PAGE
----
Our first task after moving in was deep cleaning the entire house. The house was very well-maintained over the years, but we are clean freaks! Also, most people don’t walk around a museum or office in their socks! You need a totally different level of clean for a home.
Our biggest concern was the preservation of the original elements of the house. We decided not to use any harsh chemicals, and spent hours researching gentle/natural alternatives.
We learned that a lot of natural cleaning solutions are just modern adaptations of old-school cleaning techniques (from the pre-readily-available-chemical-cleaner days). White vinegar quickly became our best friend.
As part of the initial deep-clean, we wiped down every single surface with a mixture of water and vinegar. This was particularly tedious because of the insane amount of beautiful woodwork in the house!
Every window surround, every panel of wainscoting, every inch of baseboard, and every part of the intricately carved details throughout the house were all in need of a deep-clean.
We delicately cleaned all the wood with the vinegar mixture and immediately dried with a clean cotton rag. All of these wood surfaces had been previously painted, which helped a lot. It’s much easier to clean dirt off painted wood than unfinished wood!
The floors were (and still are) much trickier. A handful of rooms in the house have a (deteriorating) polyurethane finish, but most of the wood floors are unfinished.
Unfinished floors are tremendously fickle. They are easy to stain, easy to abrate (items dragged over dusty floors can easily scratch) and require delicate cleaning… not a good combination. They are beautiful, but cannot be mopped with your trusty ole’ mop and bucket. That’s too much water, which can cause the floorboards to warp or rot.
Anyway, we were terrified to clean the floors. First, we tried using a spray-mop with water. The spray-mop helped make sure we didn’t get too much liquid on the floors. The water didn’t do much, so we added some vinegar into the mix. Bingo!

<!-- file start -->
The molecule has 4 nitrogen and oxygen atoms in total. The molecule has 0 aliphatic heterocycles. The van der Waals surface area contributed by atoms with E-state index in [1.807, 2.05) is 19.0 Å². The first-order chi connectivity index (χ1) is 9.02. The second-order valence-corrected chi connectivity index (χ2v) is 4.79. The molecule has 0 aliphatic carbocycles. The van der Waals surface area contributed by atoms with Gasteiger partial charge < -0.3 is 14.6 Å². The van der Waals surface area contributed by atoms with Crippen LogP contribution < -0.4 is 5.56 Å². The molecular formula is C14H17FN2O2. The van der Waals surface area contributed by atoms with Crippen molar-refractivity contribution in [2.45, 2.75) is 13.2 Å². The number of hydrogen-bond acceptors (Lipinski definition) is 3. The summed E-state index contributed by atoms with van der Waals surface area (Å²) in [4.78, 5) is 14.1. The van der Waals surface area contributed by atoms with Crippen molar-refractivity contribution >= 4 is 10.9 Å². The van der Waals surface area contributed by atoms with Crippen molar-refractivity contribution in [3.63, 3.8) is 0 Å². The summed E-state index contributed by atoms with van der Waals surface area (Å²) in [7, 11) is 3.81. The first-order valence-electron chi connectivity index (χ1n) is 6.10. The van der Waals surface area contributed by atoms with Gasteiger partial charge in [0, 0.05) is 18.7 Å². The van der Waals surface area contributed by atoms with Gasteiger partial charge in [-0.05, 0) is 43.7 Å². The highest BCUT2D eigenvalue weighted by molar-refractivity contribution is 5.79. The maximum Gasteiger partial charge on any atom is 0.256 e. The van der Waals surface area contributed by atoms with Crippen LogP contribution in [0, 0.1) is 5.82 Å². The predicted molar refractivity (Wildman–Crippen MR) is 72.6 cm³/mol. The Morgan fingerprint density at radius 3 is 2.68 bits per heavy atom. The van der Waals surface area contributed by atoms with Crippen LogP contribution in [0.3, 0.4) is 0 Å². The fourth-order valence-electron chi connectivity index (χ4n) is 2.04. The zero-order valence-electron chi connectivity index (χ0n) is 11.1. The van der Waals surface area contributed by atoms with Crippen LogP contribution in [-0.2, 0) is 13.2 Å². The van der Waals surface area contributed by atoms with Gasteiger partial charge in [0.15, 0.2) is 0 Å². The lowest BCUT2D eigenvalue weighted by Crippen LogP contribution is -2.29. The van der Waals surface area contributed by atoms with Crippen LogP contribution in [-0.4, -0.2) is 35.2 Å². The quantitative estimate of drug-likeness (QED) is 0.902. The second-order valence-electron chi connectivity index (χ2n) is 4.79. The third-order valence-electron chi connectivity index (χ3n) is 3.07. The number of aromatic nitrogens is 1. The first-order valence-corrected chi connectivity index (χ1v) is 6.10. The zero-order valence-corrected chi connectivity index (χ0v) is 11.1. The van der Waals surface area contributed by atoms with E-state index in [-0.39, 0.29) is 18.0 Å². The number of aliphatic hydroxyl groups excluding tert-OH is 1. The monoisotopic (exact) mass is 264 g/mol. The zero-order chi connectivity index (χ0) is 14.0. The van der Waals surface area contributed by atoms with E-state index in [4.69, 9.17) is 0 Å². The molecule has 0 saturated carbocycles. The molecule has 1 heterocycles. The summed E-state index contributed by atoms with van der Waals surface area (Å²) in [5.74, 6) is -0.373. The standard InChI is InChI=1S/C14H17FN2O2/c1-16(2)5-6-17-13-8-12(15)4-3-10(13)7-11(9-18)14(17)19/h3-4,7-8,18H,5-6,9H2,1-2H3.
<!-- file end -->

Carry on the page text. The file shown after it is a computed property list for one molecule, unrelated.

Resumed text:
The pads were filthy after cleaning just a small corner! So, we worked our way through the first room, corner to corner. We started on the second pass, and found that the pads were still coming up filthy. After the 5th or 6th time going around the room, we realized this method wasn’t going to cut it.
After some more trial and error, we finally figured out that Cinderella was right, all along!
This was the only method that worked! We were finally able to walk around the house without ruining white socks!
Room by room, we worked our way through the house, on our hands and knees, scrubbing. We had a big bucket filled with about a gallon of water and a splash of vinegar. Working together, one person would scrub the floor with the water/vinegar mixture, and the other person followed close behind with a clean, dry rag to soak up all the dirty water.
This method was super exhausting and extremely tedious. After a day of scrubbing the floors, we were hurting. Also, we didn’t have a washing machine at that point, so all of our dirty rags had to go to the laundromat!
Now that the initial deep-cleaning is finished (well, almost) it takes a lot less to keep the house clean. With a bulk of the dirt gone, it’s mostly just maintenance now.
The floors are vacuumed several times per week to help reduce the amount of surface dust. They are mopped about once every other week using the spray-mop with water and a splash of vinegar.
Our plan is to refinish the floors eventually, but only after the rest of the work is finished (which may be never… ha) so we don’t damage them during a subsequent project. Because they’re so old (220 years!), they can’t be refinished too many more times, so we’re holding out until it’s absolutely necessary.
The other wood elements don’t see water at all. Everything else is dry-dusted using a Swiffer 360 duster. Occasionally, something needs a deeper touch-up, and then we’ll use water/vinegar.
The only thing we haven’t fully cleaned is the dining room. The wallpaper in that room is dirty (they used to allow smoking inside the museum!) and damaged (we believe from a leak in the bathroom c. 1980), but incredibly beautiful and valuable! That plan is to have it restored… someday 🙂
Click here to find out more about the wallpaper!